Remember Photobucket? It was a big thing in the MySpace era, eventually subsumed by the ill-fated social network and then quickly forgotten.
Now, two years after Seattle mobile imaging startup Ontela and Photobucket merged, the photo site is on the comeback trail. Might as well, considering new MySpace owner Specific Media is trying to revive the former social network phenom.
Today, Photobucket is trying to carve out a niche in the photo world by letting people tell stories through images. They can also add context through text and they can organize the photos and videos chronologically. What’s more is that now users can edit their photos using new tools that Photobucket offers. It goes beyond just cropping and rotating, with tools for filtering the pictures a la Instagram. So far, Photobucket’s got 19.5 million (November) monthly unique visitors in the U.S., up from 17.6 million in June, according to ComScore. Photobucket says users are sharing 25,000 “stories” per week.
Photobucket’s now taking that functionality and bringing it to a “brand stories” product where brands can upload videos, photos and text and create these visual storybooks and then grab embed code to include the stories on any of their marketing collateral. The key is these “brand stories” can run anywhere, not just on Photobucket. Photobucket charges brands for extra tools and analytics.
Twentieth Century Fox is using the product to give people a deeper view into the characters and the whole idea behind it’s newest film, “Parental Guidance.” The storybook includes pictures of some of the funniest parts of the movie and gives the viewer an idea of who’s who in the storyline. For example, the mother in the movie (Marisa Tomei) and her mother-in-law (Bette Midler) are shown in a lot of the photos. You can tell these two don’t always agree on how to raise children. The photos give you a sense of the plot of the story, without giving too much away.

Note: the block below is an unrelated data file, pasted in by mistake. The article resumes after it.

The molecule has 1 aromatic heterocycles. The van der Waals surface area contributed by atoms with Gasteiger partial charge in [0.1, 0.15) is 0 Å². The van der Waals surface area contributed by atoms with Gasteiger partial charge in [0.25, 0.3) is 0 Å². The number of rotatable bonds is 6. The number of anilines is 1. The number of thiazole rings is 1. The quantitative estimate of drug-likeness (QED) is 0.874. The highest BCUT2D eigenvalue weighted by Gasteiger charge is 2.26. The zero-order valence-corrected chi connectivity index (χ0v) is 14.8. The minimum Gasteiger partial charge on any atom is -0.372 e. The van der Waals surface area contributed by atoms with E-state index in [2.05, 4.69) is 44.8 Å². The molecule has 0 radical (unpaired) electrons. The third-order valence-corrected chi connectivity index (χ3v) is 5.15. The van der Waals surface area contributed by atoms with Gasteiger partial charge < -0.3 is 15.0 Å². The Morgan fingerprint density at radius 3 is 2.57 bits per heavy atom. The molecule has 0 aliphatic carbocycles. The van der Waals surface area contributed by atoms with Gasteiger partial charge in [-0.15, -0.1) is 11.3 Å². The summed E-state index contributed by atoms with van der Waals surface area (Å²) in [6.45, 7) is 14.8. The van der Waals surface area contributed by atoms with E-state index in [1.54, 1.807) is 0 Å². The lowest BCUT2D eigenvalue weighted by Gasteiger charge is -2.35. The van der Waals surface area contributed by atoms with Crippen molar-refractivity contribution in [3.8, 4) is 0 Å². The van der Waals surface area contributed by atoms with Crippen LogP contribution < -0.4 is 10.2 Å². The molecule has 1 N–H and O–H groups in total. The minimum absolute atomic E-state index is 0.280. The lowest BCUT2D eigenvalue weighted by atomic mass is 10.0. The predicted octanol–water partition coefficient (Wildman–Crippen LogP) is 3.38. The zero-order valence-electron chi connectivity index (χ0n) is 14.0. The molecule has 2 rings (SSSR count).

Photobucket did not create anything new for Fox. Instead, it took all of its existing assets and used them to build excitement and market awareness of the film. When you look at the Fox story, the layout really feels like a storybook, just in a very interactive manner. And because Stories are built using responsive design, they work and render well on the Web, mobile and on tablet devices.
“Brand stories is an augmentation of an existing social and advertising marketing strategy,” said Brad Davis, evp of sales at Photobucket. “We also see possibility of cross-promotional marketing and we see potential as a content publishers’ tool, where mobile and Web content publishers could license the Stories product to augment their content with multimedia story building and increase user engagement on site. We see this applicable for categories such as news, travel and entertainment.”
Since launching last week, the average time spent with the Fox story is about 2.5 minutes of viewing time. This is consistent and above what you see with branded video, which averages about two minutes, Davis said. Consumption is high and effectiveness increases as the cross-promotional marketing and partnerships with the brand and with Photobucket increase, according to Davis.
“We are not looking to make Photobucket an alternative to Facebook, Twitter and Tumblr,” said David Toner, vp of marketing at Photobucket. “Instead we are giving brands a place to start and a way to augment their social marketing.”
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